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Metro Atlanta Business Case Division - Frequently Asked Questions

Q. Does the Civil Practice Act apply to cases tried in the Business Case Division?

A. Yes, the Civil Practice Act applies.

Q. Does transfer to the Business Case Division waive or jeopardize a party's right to a jury trial?

A. No.

Q. How is the Business Case Division more efficient for business cases?

A. The Business Case Division Judges all have experience with and training in business cases. Additionally, by utilizing Senior Judges, who only hear Business Case Division cases, and Active Judges, who block time specifically for Business Case Division cases, your case is assured to receive the timely attention that it needs.

Q. Can the Business Case Division Judges grant temporary restraining orders or exercise other powers in equity?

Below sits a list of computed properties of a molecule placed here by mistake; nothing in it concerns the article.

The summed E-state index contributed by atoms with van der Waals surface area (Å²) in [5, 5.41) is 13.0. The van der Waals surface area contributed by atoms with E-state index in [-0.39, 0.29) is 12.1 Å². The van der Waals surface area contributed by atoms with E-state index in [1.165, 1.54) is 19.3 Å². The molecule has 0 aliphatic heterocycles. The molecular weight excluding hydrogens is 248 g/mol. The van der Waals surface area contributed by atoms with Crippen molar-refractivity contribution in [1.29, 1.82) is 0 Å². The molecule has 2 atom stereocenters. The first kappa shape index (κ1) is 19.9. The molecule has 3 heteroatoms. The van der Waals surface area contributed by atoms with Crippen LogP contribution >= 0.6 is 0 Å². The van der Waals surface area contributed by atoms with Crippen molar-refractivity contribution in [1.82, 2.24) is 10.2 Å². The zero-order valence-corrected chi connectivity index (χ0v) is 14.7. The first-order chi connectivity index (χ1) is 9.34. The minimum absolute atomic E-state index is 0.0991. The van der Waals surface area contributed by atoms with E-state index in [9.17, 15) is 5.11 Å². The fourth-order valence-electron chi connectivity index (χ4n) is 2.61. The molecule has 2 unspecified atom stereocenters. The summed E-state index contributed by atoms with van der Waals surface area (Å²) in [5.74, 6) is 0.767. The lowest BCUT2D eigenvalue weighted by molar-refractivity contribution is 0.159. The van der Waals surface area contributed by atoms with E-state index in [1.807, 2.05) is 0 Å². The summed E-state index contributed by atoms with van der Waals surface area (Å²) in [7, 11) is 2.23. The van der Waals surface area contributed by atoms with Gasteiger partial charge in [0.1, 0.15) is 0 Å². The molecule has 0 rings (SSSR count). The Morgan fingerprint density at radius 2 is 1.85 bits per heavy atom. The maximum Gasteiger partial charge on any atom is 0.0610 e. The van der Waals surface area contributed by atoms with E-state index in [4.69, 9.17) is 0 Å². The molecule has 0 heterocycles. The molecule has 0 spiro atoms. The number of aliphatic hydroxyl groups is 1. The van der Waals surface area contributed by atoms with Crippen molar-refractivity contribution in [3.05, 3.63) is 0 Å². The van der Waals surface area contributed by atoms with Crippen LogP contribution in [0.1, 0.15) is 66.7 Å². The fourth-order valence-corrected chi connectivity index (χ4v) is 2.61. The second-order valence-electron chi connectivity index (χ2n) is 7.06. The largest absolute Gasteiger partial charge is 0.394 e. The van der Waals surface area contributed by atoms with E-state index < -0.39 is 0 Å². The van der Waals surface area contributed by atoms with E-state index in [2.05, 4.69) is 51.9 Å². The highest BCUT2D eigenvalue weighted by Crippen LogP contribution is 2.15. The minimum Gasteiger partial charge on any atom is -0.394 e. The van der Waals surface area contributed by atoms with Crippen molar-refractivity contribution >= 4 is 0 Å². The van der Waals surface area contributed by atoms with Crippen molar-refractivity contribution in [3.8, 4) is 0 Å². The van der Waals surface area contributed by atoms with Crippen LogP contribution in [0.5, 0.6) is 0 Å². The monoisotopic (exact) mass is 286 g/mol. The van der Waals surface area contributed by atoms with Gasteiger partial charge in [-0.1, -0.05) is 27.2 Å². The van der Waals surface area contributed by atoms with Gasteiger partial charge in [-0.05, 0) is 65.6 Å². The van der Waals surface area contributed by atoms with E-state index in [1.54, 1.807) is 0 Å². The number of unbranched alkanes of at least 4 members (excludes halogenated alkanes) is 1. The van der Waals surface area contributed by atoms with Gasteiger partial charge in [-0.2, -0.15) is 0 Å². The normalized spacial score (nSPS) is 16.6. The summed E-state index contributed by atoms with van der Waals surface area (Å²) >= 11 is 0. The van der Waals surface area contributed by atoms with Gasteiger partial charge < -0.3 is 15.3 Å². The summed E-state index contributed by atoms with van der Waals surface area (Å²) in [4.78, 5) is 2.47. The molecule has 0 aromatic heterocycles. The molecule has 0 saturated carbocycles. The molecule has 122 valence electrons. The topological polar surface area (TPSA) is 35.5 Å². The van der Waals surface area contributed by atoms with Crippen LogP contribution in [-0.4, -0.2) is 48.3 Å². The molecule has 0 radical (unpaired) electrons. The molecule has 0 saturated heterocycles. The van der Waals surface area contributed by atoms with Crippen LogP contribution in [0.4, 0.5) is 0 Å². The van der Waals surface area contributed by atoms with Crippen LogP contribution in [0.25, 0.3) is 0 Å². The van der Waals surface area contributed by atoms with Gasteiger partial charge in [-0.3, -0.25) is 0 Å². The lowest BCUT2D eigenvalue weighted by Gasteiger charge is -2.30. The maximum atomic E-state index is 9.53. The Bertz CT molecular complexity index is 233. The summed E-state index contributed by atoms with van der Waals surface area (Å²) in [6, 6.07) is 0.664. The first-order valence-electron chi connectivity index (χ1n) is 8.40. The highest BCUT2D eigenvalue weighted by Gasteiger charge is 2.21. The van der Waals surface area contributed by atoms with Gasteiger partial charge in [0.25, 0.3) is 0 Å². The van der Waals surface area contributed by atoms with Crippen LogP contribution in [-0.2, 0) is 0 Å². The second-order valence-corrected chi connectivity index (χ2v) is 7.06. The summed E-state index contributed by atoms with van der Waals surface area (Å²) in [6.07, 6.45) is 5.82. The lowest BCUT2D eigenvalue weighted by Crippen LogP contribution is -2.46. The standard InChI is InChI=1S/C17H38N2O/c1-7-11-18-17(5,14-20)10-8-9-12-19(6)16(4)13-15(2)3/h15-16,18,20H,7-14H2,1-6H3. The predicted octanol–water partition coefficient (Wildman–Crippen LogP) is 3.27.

A. Yes. The Business Case Division Judges have all of the power and authority of any Superior Court Judge.

Q. How do I transfer a case to the Business Case Division?

A. Please see "Transferring Cases" on the "General Information" page.

Q. I am thinking about transferring my case to the Business Case Division, but want to know how cases are reviewed so I don't "waste" my time filing a motion that is likely to be denied.

A. Cases are generally reviewed on five different factors to assess whether the case raises a sufficient amount of damages, is grounded in business law issues, and is sufficiently complex. These factors include the following: (1) number and nature of the parties (i.e. individuals or business entities); (2) likely complexity of the legal issues (what are the primary claims and counterclaims, if any, in the case); (3) likely review of documentary evidence (i.e., what type of file is this case likely to produce); (4) amount in controversy (this prong looks at the value of direct damages, special damages, and equitable claims); and (5) the likely role and number of dispositive and other motions anticipated in the case.